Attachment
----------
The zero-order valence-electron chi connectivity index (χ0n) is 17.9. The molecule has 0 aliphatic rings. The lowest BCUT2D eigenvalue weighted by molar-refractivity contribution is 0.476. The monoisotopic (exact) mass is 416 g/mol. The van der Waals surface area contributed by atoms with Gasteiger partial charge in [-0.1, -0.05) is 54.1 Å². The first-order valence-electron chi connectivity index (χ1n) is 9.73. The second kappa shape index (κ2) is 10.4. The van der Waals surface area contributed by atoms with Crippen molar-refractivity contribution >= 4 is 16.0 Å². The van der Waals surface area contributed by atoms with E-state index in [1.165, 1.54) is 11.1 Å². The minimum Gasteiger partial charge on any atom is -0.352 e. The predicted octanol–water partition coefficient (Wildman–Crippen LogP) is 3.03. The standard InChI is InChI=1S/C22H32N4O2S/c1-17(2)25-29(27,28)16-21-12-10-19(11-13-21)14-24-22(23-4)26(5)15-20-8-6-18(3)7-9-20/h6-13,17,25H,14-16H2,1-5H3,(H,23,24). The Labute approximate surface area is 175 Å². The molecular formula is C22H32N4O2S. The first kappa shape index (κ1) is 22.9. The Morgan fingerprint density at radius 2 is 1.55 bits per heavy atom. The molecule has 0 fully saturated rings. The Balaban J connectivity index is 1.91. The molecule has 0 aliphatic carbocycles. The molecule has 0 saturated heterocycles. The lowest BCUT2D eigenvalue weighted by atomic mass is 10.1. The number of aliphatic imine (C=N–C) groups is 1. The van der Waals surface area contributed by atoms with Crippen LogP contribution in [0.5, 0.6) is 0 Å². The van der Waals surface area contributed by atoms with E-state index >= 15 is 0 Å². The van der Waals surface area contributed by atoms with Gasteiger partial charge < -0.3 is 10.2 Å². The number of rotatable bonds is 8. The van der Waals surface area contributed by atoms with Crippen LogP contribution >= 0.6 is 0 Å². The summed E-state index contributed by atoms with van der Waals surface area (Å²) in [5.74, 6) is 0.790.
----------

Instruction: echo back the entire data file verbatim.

The zero-order valence-electron chi connectivity index (χ0n) is 17.9. The molecule has 0 aliphatic rings. The lowest BCUT2D eigenvalue weighted by molar-refractivity contribution is 0.476. The monoisotopic (exact) mass is 416 g/mol. The van der Waals surface area contributed by atoms with Gasteiger partial charge in [-0.1, -0.05) is 54.1 Å². The first-order valence-electron chi connectivity index (χ1n) is 9.73. The second kappa shape index (κ2) is 10.4. The van der Waals surface area contributed by atoms with Crippen molar-refractivity contribution >= 4 is 16.0 Å². The van der Waals surface area contributed by atoms with E-state index in [1.165, 1.54) is 11.1 Å². The minimum Gasteiger partial charge on any atom is -0.352 e. The predicted octanol–water partition coefficient (Wildman–Crippen LogP) is 3.03. The standard InChI is InChI=1S/C22H32N4O2S/c1-17(2)25-29(27,28)16-21-12-10-19(11-13-21)14-24-22(23-4)26(5)15-20-8-6-18(3)7-9-20/h6-13,17,25H,14-16H2,1-5H3,(H,23,24). The Labute approximate surface area is 175 Å². The molecular formula is C22H32N4O2S. The first kappa shape index (κ1) is 22.9. The Morgan fingerprint density at radius 2 is 1.55 bits per heavy atom. The molecule has 0 fully saturated rings. The Balaban J connectivity index is 1.91. The molecule has 0 aliphatic carbocycles. The molecule has 0 saturated heterocycles. The lowest BCUT2D eigenvalue weighted by atomic mass is 10.1. The number of aliphatic imine (C=N–C) groups is 1. The van der Waals surface area contributed by atoms with Crippen LogP contribution in [0.5, 0.6) is 0 Å². The van der Waals surface area contributed by atoms with E-state index >= 15 is 0 Å². The van der Waals surface area contributed by atoms with Gasteiger partial charge < -0.3 is 10.2 Å². The number of rotatable bonds is 8. The van der Waals surface area contributed by atoms with Crippen LogP contribution >= 0.6 is 0 Å². The summed E-state index contributed by atoms with van der Waals surface area (Å²) in [5.74, 6) is 0.790.